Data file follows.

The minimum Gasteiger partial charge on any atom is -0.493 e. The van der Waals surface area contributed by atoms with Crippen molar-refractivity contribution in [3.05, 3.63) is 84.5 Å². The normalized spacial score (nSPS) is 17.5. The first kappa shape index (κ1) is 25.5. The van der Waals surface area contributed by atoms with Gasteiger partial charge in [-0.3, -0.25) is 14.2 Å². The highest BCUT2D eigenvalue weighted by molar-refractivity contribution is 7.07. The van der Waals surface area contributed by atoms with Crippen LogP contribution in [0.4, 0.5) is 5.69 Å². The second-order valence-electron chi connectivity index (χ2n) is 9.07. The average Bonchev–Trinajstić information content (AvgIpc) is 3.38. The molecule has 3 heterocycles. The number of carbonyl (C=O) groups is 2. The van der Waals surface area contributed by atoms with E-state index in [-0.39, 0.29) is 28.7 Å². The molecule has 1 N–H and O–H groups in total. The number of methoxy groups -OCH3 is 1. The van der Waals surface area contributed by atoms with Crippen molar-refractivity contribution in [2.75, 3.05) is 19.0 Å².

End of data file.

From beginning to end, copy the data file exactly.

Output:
The minimum Gasteiger partial charge on any atom is -0.493 e. The van der Waals surface area contributed by atoms with Crippen molar-refractivity contribution in [3.05, 3.63) is 84.5 Å². The normalized spacial score (nSPS) is 17.5. The first kappa shape index (κ1) is 25.5. The van der Waals surface area contributed by atoms with Gasteiger partial charge in [-0.3, -0.25) is 14.2 Å². The highest BCUT2D eigenvalue weighted by molar-refractivity contribution is 7.07. The van der Waals surface area contributed by atoms with Crippen LogP contribution in [0.4, 0.5) is 5.69 Å². The second-order valence-electron chi connectivity index (χ2n) is 9.07. The average Bonchev–Trinajstić information content (AvgIpc) is 3.38. The molecule has 3 heterocycles. The number of carbonyl (C=O) groups is 2. The van der Waals surface area contributed by atoms with E-state index in [-0.39, 0.29) is 28.7 Å². The molecule has 1 N–H and O–H groups in total. The number of methoxy groups -OCH3 is 1. The van der Waals surface area contributed by atoms with Crippen molar-refractivity contribution in [2.75, 3.05) is 19.0 Å².